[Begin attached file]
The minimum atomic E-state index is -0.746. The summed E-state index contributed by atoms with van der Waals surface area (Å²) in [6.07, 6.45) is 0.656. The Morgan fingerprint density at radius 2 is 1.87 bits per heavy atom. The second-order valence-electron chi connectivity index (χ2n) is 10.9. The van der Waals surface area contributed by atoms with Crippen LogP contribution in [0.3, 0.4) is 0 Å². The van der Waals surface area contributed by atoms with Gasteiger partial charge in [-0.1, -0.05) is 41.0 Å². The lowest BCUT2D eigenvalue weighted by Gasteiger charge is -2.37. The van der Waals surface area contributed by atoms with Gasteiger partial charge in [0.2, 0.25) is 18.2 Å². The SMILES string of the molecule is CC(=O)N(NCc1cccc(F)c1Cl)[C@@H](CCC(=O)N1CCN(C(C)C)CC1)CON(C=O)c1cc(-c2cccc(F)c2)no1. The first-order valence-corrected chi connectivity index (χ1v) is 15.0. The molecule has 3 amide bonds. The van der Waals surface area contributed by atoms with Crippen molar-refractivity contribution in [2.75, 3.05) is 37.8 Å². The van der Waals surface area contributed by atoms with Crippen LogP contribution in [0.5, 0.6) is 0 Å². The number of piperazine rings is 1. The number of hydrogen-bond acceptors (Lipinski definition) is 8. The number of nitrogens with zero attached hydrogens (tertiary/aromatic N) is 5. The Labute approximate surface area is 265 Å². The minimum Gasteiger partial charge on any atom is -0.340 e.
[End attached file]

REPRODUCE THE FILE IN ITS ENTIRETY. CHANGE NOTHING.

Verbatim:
The minimum atomic E-state index is -0.746. The summed E-state index contributed by atoms with van der Waals surface area (Å²) in [6.07, 6.45) is 0.656. The Morgan fingerprint density at radius 2 is 1.87 bits per heavy atom. The second-order valence-electron chi connectivity index (χ2n) is 10.9. The van der Waals surface area contributed by atoms with Crippen LogP contribution in [0.3, 0.4) is 0 Å². The van der Waals surface area contributed by atoms with Gasteiger partial charge in [-0.1, -0.05) is 41.0 Å². The lowest BCUT2D eigenvalue weighted by Gasteiger charge is -2.37. The van der Waals surface area contributed by atoms with Gasteiger partial charge in [0.2, 0.25) is 18.2 Å². The SMILES string of the molecule is CC(=O)N(NCc1cccc(F)c1Cl)[C@@H](CCC(=O)N1CCN(C(C)C)CC1)CON(C=O)c1cc(-c2cccc(F)c2)no1. The first-order valence-corrected chi connectivity index (χ1v) is 15.0. The molecule has 3 amide bonds. The van der Waals surface area contributed by atoms with Crippen molar-refractivity contribution in [2.75, 3.05) is 37.8 Å². The van der Waals surface area contributed by atoms with Crippen LogP contribution in [0.5, 0.6) is 0 Å². The number of piperazine rings is 1. The number of hydrogen-bond acceptors (Lipinski definition) is 8. The number of nitrogens with zero attached hydrogens (tertiary/aromatic N) is 5. The Labute approximate surface area is 265 Å². The minimum Gasteiger partial charge on any atom is -0.340 e.